Sheep vs. bear, agency vs. agency


In many ways, the tale of Yellowstone's grizzly bears is one of remarkable success. When the species was listed as threatened under the Endangered Species Act in 1975, there may have been as few as 136 of the bruins wandering in and around Yellowstone National Park. By 2006, there were more than 500, and in the spring of 2007, the US Fish and Wildlife Service declared the area's population officially recovered. Then in 2009, a federal judge ruled that the bears should remain protected given the number of threats they yet face. Still, their population has continued to expand outward.

As grizzly bears turn up in habitat they haven't occupied in years, though, they've raised the specter that old human-bear conflicts will rise in number as well. To minimize the risk that those conflicts will include livestock predation, and to ease the way for grizzlies' and other contentious species' spread, the National Wildlife Federation and other groups have worked closely with the US Forest Service to retire all the sheep grazing allotments and some of the cattle allotments -- totaling more than 600,000 acres and millions of dollars in incentives to buy out willing ranchers -- on federal lands surrounding Yellowstone National Park.

But there is a significant holdout, and it's not some stalwart rancher determined to stick it to the feds.

It's the U.S. Agricultural Research Service's Sheep Experiment Station (USSES), based in Dubois, Idaho, which runs sheep on thousands of acres of high altitude grazing parcels in the Centennial Mountains on the Montana-Idaho border, smack dab in the middle of the so-called "High Divide."  Conservationists and federal wildlife officials say the area (map) is key to the grizzlies' long-term survival because it provides a path of mostly wild country connecting them and other dispersing Yellowstone wildlife to large chunks of prime habitat further north in Montana and Idaho. The bears have already begun to use it: At least five collared grizzlies have turned up on sheep station grazing lands alone in and around the Centennials since 2001.

In the late teens and early '20s, the federal government carved out chunks of public land to create the USSES for sheep grazing and rangeland research, and specifically for developing ways to improve the efficiency and production of sheep. The station is, according to its research leader Greg Lewis, unique in the country and perhaps on the continent for its exclusive focus on sheep and for its range of habitats, from sere desert to sub-alpine meadows. That diversity allows the lab to develop genetic lines that can thrive in the West, he says, where about 50 percent of the nation's sheep come from. (In case you were wondering, U.S. sheep industry sales amount to $464 million annually -- mostly from meat, wool and cheese -- and support nearly 100,000 jobs, according to a 2011 report from the American Sheep Industry Association).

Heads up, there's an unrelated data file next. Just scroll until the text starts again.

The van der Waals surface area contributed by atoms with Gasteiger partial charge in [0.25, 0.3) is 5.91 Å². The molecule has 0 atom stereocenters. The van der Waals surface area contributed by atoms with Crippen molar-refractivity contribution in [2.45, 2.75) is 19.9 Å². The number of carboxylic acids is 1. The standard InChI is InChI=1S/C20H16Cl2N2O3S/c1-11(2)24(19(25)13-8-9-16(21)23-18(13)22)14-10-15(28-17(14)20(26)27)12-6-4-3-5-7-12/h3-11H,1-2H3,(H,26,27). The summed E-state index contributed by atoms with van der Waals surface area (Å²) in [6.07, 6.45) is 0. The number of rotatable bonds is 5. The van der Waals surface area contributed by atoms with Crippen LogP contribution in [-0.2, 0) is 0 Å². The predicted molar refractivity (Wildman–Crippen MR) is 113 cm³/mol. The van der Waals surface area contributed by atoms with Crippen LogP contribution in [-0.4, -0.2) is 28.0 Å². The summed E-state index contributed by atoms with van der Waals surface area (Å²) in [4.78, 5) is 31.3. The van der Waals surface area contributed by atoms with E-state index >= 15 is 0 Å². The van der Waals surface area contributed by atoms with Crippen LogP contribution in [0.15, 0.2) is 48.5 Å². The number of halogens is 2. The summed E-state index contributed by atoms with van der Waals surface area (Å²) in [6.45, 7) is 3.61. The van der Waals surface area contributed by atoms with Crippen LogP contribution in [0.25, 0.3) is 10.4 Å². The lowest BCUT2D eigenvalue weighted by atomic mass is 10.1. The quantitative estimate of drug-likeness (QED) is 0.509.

Currently, the facility has about 3,000 sheep, which it runs on assorted federal grazing allotments as well as on its own land, which includes about 28,000 acres at its headquarters just north of Dubois in Idaho, 16,600 acres of summer range on the Montana side of the Centennials and on two parcels of Idaho ranchland, at  2,600 and 1,200 acres  each. Environmentalists as well as some officials involved with grizzly bear recovery (pdf) from the Bureau of Land Management (doc), the U.S. Fish and Wildlife Service (pdf) and Montana Fish, Wildlife and Parks have pointed out that the station's practice of grazing sheep on the latter three parcels, as well as on a couple of nearby Forest Service grazing allotments, poses a threat to dispersing grizzly bears (as well as other wildlife, including wolves) -- which could seek sheep out as a food source and ultimately have to be destroyed as a result.

In 2007, the environmental groups Center for Biological Diversity and Western Watersheds Project sued the USSES with these and other issues in mind, and a 2008 settlement required the facility to analyze -- for the first time ever -- the environmental effects of its sheep grazing in accordance with the National Environmental Policy Act, and consult with the US Fish and Wildlife Service about impacts to threatened and endangered species. At first, the sheep station set out to do an Environmental Analysis -- a less detailed study. But when grizzlies ended up back on the threatened list, the station began to develop a full Environmental Impact Statement on its grazing practices.

The draft, which came out last summer, calls for the station to continue operating as it has been. Where grizzly bears are concerned, it noted that

Although the literature suggests there is a possibility of the negative effects described above (such as the likelihood that some bears may form the habit of eating sheep) ... the likelihood of these effects occurring is low, and if they were to occur, the degree to which individual bears or the population would be affected is minimal.

The conclusion appears to be based in part on the fact that the station has seen only minimal encounters between grizzlies and sheep over the last decade, with limited loss of sheep and no grizzlies harmed, and in part based on the fact that its existing policies for heading off predation -- from keeping sheep well guarded with herders and dogs to minimizing bear attractants like garbage and livestock carcasses to moving sheep when bears show up on their pasture -- have so far been successful. Lewis notes that the station sometimes takes out a black bear that's getting into its sheep, but usually only every five or six years -- a pittance compared to how many are removed through sport hunts.